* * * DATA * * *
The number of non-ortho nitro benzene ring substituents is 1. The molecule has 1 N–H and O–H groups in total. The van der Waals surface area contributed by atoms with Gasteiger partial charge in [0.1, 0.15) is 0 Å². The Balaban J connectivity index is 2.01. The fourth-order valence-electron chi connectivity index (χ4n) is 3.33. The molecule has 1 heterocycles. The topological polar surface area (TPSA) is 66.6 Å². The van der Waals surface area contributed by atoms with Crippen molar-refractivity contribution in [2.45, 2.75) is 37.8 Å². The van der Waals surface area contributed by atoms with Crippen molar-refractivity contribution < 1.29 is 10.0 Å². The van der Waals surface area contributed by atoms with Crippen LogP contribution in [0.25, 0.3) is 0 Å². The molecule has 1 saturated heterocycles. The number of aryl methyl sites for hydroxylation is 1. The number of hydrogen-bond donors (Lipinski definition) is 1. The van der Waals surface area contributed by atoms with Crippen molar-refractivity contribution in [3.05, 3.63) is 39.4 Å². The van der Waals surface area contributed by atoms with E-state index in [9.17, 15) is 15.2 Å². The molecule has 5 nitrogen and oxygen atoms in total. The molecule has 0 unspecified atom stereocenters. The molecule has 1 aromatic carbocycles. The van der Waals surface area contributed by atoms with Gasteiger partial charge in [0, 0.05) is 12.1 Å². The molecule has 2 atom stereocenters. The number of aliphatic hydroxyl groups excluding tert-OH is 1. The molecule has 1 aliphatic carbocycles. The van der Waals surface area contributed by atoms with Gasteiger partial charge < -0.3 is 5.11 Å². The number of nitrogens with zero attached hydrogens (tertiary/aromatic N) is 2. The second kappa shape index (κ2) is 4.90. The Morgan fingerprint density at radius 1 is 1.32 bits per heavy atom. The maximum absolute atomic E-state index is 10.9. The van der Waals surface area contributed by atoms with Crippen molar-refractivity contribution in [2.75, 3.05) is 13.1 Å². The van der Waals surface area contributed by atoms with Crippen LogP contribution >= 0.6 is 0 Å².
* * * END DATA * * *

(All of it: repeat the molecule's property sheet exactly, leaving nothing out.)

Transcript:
The number of non-ortho nitro benzene ring substituents is 1. The molecule has 1 N–H and O–H groups in total. The van der Waals surface area contributed by atoms with Gasteiger partial charge in [0.1, 0.15) is 0 Å². The Balaban J connectivity index is 2.01. The fourth-order valence-electron chi connectivity index (χ4n) is 3.33. The molecule has 1 heterocycles. The topological polar surface area (TPSA) is 66.6 Å². The van der Waals surface area contributed by atoms with Crippen molar-refractivity contribution in [2.45, 2.75) is 37.8 Å². The van der Waals surface area contributed by atoms with Crippen molar-refractivity contribution < 1.29 is 10.0 Å². The van der Waals surface area contributed by atoms with Crippen LogP contribution in [0.25, 0.3) is 0 Å². The molecule has 1 saturated heterocycles. The number of aryl methyl sites for hydroxylation is 1. The number of hydrogen-bond donors (Lipinski definition) is 1. The van der Waals surface area contributed by atoms with Crippen molar-refractivity contribution in [3.05, 3.63) is 39.4 Å². The van der Waals surface area contributed by atoms with E-state index in [9.17, 15) is 15.2 Å². The molecule has 5 nitrogen and oxygen atoms in total. The molecule has 0 unspecified atom stereocenters. The molecule has 1 aromatic carbocycles. The van der Waals surface area contributed by atoms with Gasteiger partial charge in [0, 0.05) is 12.1 Å². The molecule has 2 atom stereocenters. The number of aliphatic hydroxyl groups excluding tert-OH is 1. The molecule has 1 aliphatic carbocycles. The van der Waals surface area contributed by atoms with Gasteiger partial charge < -0.3 is 5.11 Å². The number of nitrogens with zero attached hydrogens (tertiary/aromatic N) is 2. The second kappa shape index (κ2) is 4.90. The Morgan fingerprint density at radius 1 is 1.32 bits per heavy atom. The maximum absolute atomic E-state index is 10.9. The van der Waals surface area contributed by atoms with Crippen molar-refractivity contribution in [2.75, 3.05) is 13.1 Å². The van der Waals surface area contributed by atoms with Crippen LogP contribution >= 0.6 is 0 Å².